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Archive for February, 2021

Complacent Morality

“We speak in the first place of inconsiderateness, a lightheaded version of folly. The inconsiderate person acts on the world as it appears, and does not subject the appearance to reflection…Inconsiderateness is reflective to a certain degree. It imagines a world, which it constructs out of bits and pieces of experience, but the pieces have not been interrogated and ordered. The imagination has not undergone a communicative probing and confirmation. It remains as it is received, fresh with the dew of new affection. Inconsiderateness is a failure to proceed towards self-contextualization. The spontaneous self projects its own world as, in Falstaff’s famous phrase, ‘mine oyster.’ The tourists who crowd off their buses to beat the pavements of the great European cultural centers, led by polyglot guides holding their flags of identification aloft on the point of an umbrella, gaze at those who have business in those streets, the buildings which house them, the traffic which brings them to and from work, with unparticipating fascination, as though at interactive images on a screen. They would step into the path of a tram, expecting it to melt on contact. In absorbing and contemplating a world that confronts them as new, they cannot place themselves realistically within it.

We may call this form of inconsiderateness ‘complacency’…For the complacent person morality is a matter of occupying a point of view. The world and its affairs evoke affective knowledge, but it leads to no responsible thought about action. As from a seat in the theater or the football stadium it views the world and its affairs and enjoys the sense of being on the edge of them, as in Lucretius’s famous example of those who watch a shipwreck from the cliff. Anger, sorrow, delight, amusement, all blend together to give us our world-experience, and we would not willingly be without any of them. We like to live life to the full, affectively, and pour our sense of agency into our tears and laughter, our manifold appreciations of the ebb and flow of events. These are allowed to play themselves out before us but are never held up to interrogation; they pose no questions as to their implication for the living of our lives, for the living of our lives has come to seem no more than simply the responses we make to them. Our knowledge of the world has, as it were, swallowed us up. Our satisfaction lies in deploying it, watching it, reflecting and commenting on it…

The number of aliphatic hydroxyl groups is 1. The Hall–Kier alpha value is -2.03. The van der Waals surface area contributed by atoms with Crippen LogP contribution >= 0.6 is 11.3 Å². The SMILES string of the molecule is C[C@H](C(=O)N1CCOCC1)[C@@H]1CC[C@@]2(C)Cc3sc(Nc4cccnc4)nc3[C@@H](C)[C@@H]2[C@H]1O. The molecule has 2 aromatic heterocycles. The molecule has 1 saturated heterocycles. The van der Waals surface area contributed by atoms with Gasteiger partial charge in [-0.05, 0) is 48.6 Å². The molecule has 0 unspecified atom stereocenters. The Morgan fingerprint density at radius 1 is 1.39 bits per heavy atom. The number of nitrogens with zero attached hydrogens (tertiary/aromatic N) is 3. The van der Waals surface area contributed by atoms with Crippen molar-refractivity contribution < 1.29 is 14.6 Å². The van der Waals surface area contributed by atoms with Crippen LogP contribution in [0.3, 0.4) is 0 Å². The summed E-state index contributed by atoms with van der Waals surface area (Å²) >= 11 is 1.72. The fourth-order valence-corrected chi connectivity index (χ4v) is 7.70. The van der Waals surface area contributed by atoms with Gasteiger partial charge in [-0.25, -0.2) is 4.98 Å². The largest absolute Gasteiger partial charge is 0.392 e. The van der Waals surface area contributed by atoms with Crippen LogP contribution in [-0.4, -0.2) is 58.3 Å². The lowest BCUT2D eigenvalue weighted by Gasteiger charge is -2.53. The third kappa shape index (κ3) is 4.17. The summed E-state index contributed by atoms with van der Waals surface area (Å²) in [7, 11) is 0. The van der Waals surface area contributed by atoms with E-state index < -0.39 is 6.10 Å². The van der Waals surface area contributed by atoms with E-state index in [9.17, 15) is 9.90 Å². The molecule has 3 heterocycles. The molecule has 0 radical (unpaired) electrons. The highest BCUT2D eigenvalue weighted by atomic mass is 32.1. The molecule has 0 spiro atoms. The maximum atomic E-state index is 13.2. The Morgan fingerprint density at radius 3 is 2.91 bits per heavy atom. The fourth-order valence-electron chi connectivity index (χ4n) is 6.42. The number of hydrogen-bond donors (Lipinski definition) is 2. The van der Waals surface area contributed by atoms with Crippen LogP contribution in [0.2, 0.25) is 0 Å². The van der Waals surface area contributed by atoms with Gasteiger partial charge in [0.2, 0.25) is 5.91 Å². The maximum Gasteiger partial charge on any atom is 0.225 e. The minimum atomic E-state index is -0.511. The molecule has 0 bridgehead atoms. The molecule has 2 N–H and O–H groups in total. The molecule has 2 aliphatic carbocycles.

To a view that is wholly that of an onlooker, all that occurs begins eventually to assume a two-dimensional and tedious character. Spontaneity is paid for by boredom, and boredom by loss of resourcefulness.” (Oliver O’Donovan, Finding and Seeking: Ethics as Theology, Vol. 2, pp. 84-86)

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